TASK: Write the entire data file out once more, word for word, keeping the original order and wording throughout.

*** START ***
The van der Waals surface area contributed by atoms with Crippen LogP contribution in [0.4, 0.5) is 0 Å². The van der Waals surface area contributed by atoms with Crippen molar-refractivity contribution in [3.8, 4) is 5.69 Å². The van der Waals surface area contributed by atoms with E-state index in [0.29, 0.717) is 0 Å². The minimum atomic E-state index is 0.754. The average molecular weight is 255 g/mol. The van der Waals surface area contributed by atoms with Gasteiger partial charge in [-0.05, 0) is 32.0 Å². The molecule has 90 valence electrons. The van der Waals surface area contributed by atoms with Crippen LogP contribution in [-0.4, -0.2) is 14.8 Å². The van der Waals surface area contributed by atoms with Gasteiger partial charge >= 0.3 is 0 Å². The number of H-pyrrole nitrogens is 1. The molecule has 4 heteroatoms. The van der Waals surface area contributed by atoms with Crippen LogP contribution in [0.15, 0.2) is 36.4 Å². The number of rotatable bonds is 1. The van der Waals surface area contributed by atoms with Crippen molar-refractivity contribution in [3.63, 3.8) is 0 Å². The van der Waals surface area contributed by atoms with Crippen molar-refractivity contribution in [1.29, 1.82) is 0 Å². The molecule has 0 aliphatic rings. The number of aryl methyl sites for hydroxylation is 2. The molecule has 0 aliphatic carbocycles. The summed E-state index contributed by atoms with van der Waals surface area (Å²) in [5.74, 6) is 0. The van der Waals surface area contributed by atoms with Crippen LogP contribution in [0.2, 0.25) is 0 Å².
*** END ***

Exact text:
The van der Waals surface area contributed by atoms with Crippen LogP contribution in [0.4, 0.5) is 0 Å². The van der Waals surface area contributed by atoms with Crippen molar-refractivity contribution in [3.8, 4) is 5.69 Å². The van der Waals surface area contributed by atoms with E-state index in [0.29, 0.717) is 0 Å². The minimum atomic E-state index is 0.754. The average molecular weight is 255 g/mol. The van der Waals surface area contributed by atoms with Gasteiger partial charge in [-0.05, 0) is 32.0 Å². The molecule has 90 valence electrons. The van der Waals surface area contributed by atoms with Crippen LogP contribution in [-0.4, -0.2) is 14.8 Å². The van der Waals surface area contributed by atoms with Gasteiger partial charge >= 0.3 is 0 Å². The number of H-pyrrole nitrogens is 1. The molecule has 4 heteroatoms. The van der Waals surface area contributed by atoms with Crippen LogP contribution in [0.15, 0.2) is 36.4 Å². The number of rotatable bonds is 1. The van der Waals surface area contributed by atoms with Crippen molar-refractivity contribution in [3.63, 3.8) is 0 Å². The van der Waals surface area contributed by atoms with Crippen molar-refractivity contribution in [1.29, 1.82) is 0 Å². The molecule has 0 aliphatic rings. The number of aryl methyl sites for hydroxylation is 2. The molecule has 0 aliphatic carbocycles. The summed E-state index contributed by atoms with van der Waals surface area (Å²) in [5.74, 6) is 0. The van der Waals surface area contributed by atoms with Crippen LogP contribution in [0.2, 0.25) is 0 Å².